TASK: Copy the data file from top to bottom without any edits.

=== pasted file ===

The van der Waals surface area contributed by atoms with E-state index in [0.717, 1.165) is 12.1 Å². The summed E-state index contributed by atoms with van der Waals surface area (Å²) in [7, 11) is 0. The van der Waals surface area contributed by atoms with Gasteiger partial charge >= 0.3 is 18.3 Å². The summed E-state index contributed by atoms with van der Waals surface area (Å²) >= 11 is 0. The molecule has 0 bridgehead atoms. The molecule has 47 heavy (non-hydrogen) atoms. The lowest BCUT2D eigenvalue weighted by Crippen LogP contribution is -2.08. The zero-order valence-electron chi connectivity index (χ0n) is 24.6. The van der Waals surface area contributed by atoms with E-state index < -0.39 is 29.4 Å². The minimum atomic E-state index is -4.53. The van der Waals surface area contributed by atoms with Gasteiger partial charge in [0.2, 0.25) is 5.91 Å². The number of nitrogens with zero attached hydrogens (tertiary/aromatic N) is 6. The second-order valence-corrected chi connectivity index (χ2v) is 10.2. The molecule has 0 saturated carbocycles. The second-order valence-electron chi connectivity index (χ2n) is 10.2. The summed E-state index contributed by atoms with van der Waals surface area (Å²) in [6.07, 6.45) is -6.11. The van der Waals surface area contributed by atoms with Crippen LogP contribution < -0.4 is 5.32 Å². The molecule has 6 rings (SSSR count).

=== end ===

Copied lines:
The van der Waals surface area contributed by atoms with E-state index in [0.717, 1.165) is 12.1 Å². The summed E-state index contributed by atoms with van der Waals surface area (Å²) in [7, 11) is 0. The van der Waals surface area contributed by atoms with Gasteiger partial charge >= 0.3 is 18.3 Å². The summed E-state index contributed by atoms with van der Waals surface area (Å²) >= 11 is 0. The molecule has 0 bridgehead atoms. The molecule has 47 heavy (non-hydrogen) atoms. The lowest BCUT2D eigenvalue weighted by Crippen LogP contribution is -2.08. The zero-order valence-electron chi connectivity index (χ0n) is 24.6. The van der Waals surface area contributed by atoms with E-state index < -0.39 is 29.4 Å². The minimum atomic E-state index is -4.53. The van der Waals surface area contributed by atoms with Gasteiger partial charge in [0.2, 0.25) is 5.91 Å². The number of nitrogens with zero attached hydrogens (tertiary/aromatic N) is 6. The second-order valence-corrected chi connectivity index (χ2v) is 10.2. The molecule has 0 saturated carbocycles. The second-order valence-electron chi connectivity index (χ2n) is 10.2. The summed E-state index contributed by atoms with van der Waals surface area (Å²) in [6.07, 6.45) is -6.11. The van der Waals surface area contributed by atoms with Crippen LogP contribution < -0.4 is 5.32 Å². The molecule has 6 rings (SSSR count).